// insert at head of non-empty list
    else {
        newptr->next = head;
        head->prev = newptr;
    }

    // make new element the head of the list
    list->head = newptr;
}

// list_find_value -- find existing list element by value [O(n)]
link_t *
list_find_value(list_t *list,element_t *newval,int *matchptr)
{
    int dupflg;
    element_t *curval;
    link_t *curptr;

    // search for pre-existing element with the same value
    dupflg = 0;
    for (curptr = list->head;  curptr != NULL;  curptr = curptr->next) {
        curval = ELEMENTOF(curptr);

        // don't allow the list to become corrupted
        if (curval == newval) {
            dupflg = -1;
            break;
        }

        // only compare values of similar type
        if (curval->type != newval->type)
            continue;

        switch (newval->type) {
        case VTYPE_INT:
            if (curval->int_value == newval->int_value)
                dupflg = 1;
            break;
        case VTYPE_FLT:
            if (curval->flt_value == newval->flt_value);
                dupflg = 1;
            break;
        }
    }

    if (matchptr != NULL)
        *matchptr = dupflg;

    return curptr;
}

// list_insert_unique -- insert before list head
void
list_insert_unique(list_t *list,element_t *newval)
{
    link_t *curptr;
    int dupflg;

    // search for pre-existing element with the same value
    curptr = list_find_value(list,newval,&dupflg);

    // only insert if we did _not_ find one
    do {
        // prevent double free
        if (dupflg < 0)
            break;

        if (dupflg) {
            free(newval);
            break;
        }

        list_insert(list,LINKOF(newval));
    } while (0);
}

// value_print -- print a single value
void
value_print(link_t *curptr)
{
    element_t *valptr;

    valptr = ELEMENTOF(curptr);

    switch (valptr->type) {
    case VTYPE_INT:
        printf(" I:%d",valptr->int_value);
        break;
    case VTYPE_FLT:
        printf(" F:%g",valptr->flt_value);
        break;
    }
}

// list_print -- print the list
void
list_print(list_t *list)
{
    link_t *curptr;

    printf("list_print:");

    for (curptr = list->head;  curptr != NULL;  curptr = curptr->next)
        value_print(curptr);

    printf("\n");
}

// list_rprint -- print the list in reverse order
void
list_rprint(list_t *list)
{
    link_t *curptr;

    printf("list_rprint:");

    for (curptr = list->tail;  curptr != NULL;  curptr = curptr->prev)
        value_print(curptr);

    printf("\n");
}

// main -- main program
int
main(void)
{
    list_t mylist;
    element_t *e;

    // initialize list
    mylist.head = NULL;
    mylist.tail = NULL;

    // Add unique element to list
    e = new_element(VTYPE_INT,42);
    list_insert_unique(&mylist,e);

    e = new_element(VTYPE_INT,23);
    list_insert_unique(&mylist,e);

    e = new_element(VTYPE_INT,17);
    list_insert_unique(&mylist,e);

    // try to insert a duplicate
    e = new_element(VTYPE_INT,17);
    list_insert_unique(&mylist,e);

    // try to insert a duplicate
    e = new_element(VTYPE_INT,42);
    list_insert_unique(&mylist,e);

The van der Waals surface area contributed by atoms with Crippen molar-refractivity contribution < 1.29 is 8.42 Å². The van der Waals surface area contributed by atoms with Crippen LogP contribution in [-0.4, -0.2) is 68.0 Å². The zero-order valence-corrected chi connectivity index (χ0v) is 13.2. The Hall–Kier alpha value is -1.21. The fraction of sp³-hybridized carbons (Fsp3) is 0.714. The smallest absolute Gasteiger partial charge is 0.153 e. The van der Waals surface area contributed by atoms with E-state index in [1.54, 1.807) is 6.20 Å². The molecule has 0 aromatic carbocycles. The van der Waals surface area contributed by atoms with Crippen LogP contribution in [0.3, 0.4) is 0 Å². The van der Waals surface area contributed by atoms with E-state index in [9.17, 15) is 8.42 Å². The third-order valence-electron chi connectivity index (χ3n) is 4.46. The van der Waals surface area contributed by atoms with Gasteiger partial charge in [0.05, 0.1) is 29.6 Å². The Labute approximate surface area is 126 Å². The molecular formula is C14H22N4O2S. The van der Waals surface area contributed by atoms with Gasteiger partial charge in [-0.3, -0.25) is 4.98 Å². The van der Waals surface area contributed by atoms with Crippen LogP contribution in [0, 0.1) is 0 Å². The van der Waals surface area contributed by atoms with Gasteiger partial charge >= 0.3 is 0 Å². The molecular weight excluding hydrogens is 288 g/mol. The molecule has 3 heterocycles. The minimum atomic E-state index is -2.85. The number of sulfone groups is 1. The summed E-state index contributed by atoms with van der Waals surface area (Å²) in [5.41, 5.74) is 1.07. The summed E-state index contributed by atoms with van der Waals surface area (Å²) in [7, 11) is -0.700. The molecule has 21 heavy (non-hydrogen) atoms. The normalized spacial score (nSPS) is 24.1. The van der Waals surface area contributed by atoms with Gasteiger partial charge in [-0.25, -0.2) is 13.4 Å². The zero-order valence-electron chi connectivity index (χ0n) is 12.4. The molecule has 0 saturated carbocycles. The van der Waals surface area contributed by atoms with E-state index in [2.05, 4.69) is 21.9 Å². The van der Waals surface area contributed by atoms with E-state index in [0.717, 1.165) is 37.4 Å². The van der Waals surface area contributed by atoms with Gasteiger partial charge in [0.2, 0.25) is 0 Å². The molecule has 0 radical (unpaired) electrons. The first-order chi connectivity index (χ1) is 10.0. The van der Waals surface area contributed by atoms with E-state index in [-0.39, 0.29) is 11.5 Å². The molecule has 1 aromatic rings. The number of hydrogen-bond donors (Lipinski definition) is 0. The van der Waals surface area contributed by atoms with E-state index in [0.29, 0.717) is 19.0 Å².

e = new_element(VTYPE_INT,67);
    list_insert_unique(&mylist,e);

    list_insert_unique(&mylist,e);

    // change the value [which also changes the list's value] and try to
    // insert
    e->int_value = 66;
    list_insert_unique(&mylist,e);

    // this is _not_ a duplicate because the type is different
    e = new_element(VTYPE_FLT,42.0);
    list_insert_unique(&mylist,e);

    // print list in order [checks the head/next pointers]
    list_print(&mylist);

    // print list in reverse order [checks the tail/prev pointers]
    list_rprint(&mylist);

    return 0;
}

UPDATE #2:

Super follow-up, thank you. Yes, I'm aware of the original post's errors and edited them for correctness; and of the flaws of the provided implementation.

Okay, I think I've figured out the best of [our :-)] two worlds.

First, it depends upon what a duplicate means. Originally, I took that to be a duplicate value. My updated list_insert_unique had to do a full scan to the end, even if it found a value match halfway, because it had to finish the scan to find a duplicate pointer match. This forced an O(n)

However, if you didn't/don't mind duplicate values, and merely wanted to check for a new node already being on the list (i.e. allowing duplicate values but preventing list corruption), this can be done in O(1) by using a different detection method.

I've split my updated list_insert_unique into two functions:

list_insert_unique_value which is very similar. It is O(n) worst case, but is O(n/2) on average. This is because the value scan can now stop immediately upon finding a value match.

list_insert_unique_pointer which just checks for the new node already being on the list and is always O(1)

This works because it assumes something like my new_element function that does calloc to set the link pointers to NULL. It would not work in your original main without doing e.next = NULL; e.prev = NULL; before calling list_insert.

Below is my original version with these changes. I still recommend the simplicity of embedding the links into element_t but this can be [easily] adapted to the super-class/derived-class model of my second example [similar to your original].